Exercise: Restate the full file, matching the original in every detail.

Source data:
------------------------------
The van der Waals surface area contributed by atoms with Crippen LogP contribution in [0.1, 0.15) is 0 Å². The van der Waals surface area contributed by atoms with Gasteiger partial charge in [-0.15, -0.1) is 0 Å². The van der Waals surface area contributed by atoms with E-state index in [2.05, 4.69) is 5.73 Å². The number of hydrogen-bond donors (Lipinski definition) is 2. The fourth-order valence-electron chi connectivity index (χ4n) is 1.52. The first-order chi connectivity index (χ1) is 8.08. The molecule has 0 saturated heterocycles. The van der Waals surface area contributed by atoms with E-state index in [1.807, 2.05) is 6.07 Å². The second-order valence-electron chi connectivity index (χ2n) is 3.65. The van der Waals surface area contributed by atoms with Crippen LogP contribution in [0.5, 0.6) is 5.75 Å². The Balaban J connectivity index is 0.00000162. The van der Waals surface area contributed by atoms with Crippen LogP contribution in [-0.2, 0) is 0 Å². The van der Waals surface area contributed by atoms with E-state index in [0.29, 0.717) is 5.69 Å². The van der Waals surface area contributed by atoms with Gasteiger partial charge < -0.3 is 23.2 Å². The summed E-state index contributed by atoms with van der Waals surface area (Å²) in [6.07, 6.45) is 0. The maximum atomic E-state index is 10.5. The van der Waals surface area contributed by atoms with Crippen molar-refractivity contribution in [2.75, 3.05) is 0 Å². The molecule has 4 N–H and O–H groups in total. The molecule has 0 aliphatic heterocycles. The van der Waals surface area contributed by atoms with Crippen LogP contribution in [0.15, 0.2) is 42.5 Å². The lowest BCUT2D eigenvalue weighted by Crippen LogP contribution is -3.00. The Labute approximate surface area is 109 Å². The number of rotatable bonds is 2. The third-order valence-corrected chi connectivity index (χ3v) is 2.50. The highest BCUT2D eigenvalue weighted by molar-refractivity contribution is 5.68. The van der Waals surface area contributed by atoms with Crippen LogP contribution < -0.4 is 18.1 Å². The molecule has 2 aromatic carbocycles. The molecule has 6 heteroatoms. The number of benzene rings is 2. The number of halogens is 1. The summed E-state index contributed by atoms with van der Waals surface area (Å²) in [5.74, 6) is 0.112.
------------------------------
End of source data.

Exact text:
The van der Waals surface area contributed by atoms with Crippen LogP contribution in [0.1, 0.15) is 0 Å². The van der Waals surface area contributed by atoms with Gasteiger partial charge in [-0.15, -0.1) is 0 Å². The van der Waals surface area contributed by atoms with E-state index in [2.05, 4.69) is 5.73 Å². The number of hydrogen-bond donors (Lipinski definition) is 2. The fourth-order valence-electron chi connectivity index (χ4n) is 1.52. The first-order chi connectivity index (χ1) is 8.08. The molecule has 0 saturated heterocycles. The van der Waals surface area contributed by atoms with E-state index in [1.807, 2.05) is 6.07 Å². The second-order valence-electron chi connectivity index (χ2n) is 3.65. The van der Waals surface area contributed by atoms with Crippen LogP contribution in [0.5, 0.6) is 5.75 Å². The Balaban J connectivity index is 0.00000162. The van der Waals surface area contributed by atoms with Crippen LogP contribution in [-0.2, 0) is 0 Å². The van der Waals surface area contributed by atoms with E-state index in [0.29, 0.717) is 5.69 Å². The van der Waals surface area contributed by atoms with Gasteiger partial charge < -0.3 is 23.2 Å². The summed E-state index contributed by atoms with van der Waals surface area (Å²) in [6.07, 6.45) is 0. The maximum atomic E-state index is 10.5. The van der Waals surface area contributed by atoms with Crippen molar-refractivity contribution in [2.75, 3.05) is 0 Å². The molecule has 4 N–H and O–H groups in total. The molecule has 0 aliphatic heterocycles. The van der Waals surface area contributed by atoms with Crippen LogP contribution in [0.15, 0.2) is 42.5 Å². The lowest BCUT2D eigenvalue weighted by Crippen LogP contribution is -3.00. The Labute approximate surface area is 109 Å². The number of rotatable bonds is 2. The third-order valence-corrected chi connectivity index (χ3v) is 2.50. The highest BCUT2D eigenvalue weighted by molar-refractivity contribution is 5.68. The van der Waals surface area contributed by atoms with Crippen LogP contribution < -0.4 is 18.1 Å². The molecule has 2 aromatic carbocycles. The molecule has 6 heteroatoms. The number of benzene rings is 2. The number of halogens is 1. The summed E-state index contributed by atoms with van der Waals surface area (Å²) in [5.74, 6) is 0.112.